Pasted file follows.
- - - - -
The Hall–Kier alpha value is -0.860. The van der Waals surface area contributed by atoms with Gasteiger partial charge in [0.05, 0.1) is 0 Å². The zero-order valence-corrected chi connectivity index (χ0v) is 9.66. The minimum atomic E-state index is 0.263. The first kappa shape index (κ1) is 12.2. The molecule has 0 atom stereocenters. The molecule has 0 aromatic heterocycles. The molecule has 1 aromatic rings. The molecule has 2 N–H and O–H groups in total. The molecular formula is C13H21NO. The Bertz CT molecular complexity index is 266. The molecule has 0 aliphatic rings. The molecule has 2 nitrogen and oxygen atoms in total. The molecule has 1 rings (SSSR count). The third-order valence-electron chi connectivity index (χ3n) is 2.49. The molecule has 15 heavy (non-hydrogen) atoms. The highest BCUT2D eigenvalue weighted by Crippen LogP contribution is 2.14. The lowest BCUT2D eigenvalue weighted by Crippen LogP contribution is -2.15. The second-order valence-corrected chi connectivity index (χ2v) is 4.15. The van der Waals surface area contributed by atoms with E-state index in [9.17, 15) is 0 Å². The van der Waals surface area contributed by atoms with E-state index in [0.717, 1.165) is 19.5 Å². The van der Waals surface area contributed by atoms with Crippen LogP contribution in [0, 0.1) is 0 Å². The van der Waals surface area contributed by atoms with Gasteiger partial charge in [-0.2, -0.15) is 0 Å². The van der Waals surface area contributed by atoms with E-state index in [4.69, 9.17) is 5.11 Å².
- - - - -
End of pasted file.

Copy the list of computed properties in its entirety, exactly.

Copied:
The Hall–Kier alpha value is -0.860. The van der Waals surface area contributed by atoms with Gasteiger partial charge in [0.05, 0.1) is 0 Å². The zero-order valence-corrected chi connectivity index (χ0v) is 9.66. The minimum atomic E-state index is 0.263. The first kappa shape index (κ1) is 12.2. The molecule has 0 atom stereocenters. The molecule has 0 aromatic heterocycles. The molecule has 1 aromatic rings. The molecule has 2 N–H and O–H groups in total. The molecular formula is C13H21NO. The Bertz CT molecular complexity index is 266. The molecule has 0 aliphatic rings. The molecule has 2 nitrogen and oxygen atoms in total. The molecule has 1 rings (SSSR count). The third-order valence-electron chi connectivity index (χ3n) is 2.49. The molecule has 15 heavy (non-hydrogen) atoms. The highest BCUT2D eigenvalue weighted by Crippen LogP contribution is 2.14. The lowest BCUT2D eigenvalue weighted by Crippen LogP contribution is -2.15. The second-order valence-corrected chi connectivity index (χ2v) is 4.15. The van der Waals surface area contributed by atoms with E-state index in [9.17, 15) is 0 Å². The van der Waals surface area contributed by atoms with E-state index in [0.717, 1.165) is 19.5 Å². The van der Waals surface area contributed by atoms with Crippen LogP contribution in [0, 0.1) is 0 Å². The van der Waals surface area contributed by atoms with Gasteiger partial charge in [-0.2, -0.15) is 0 Å². The van der Waals surface area contributed by atoms with E-state index in [4.69, 9.17) is 5.11 Å².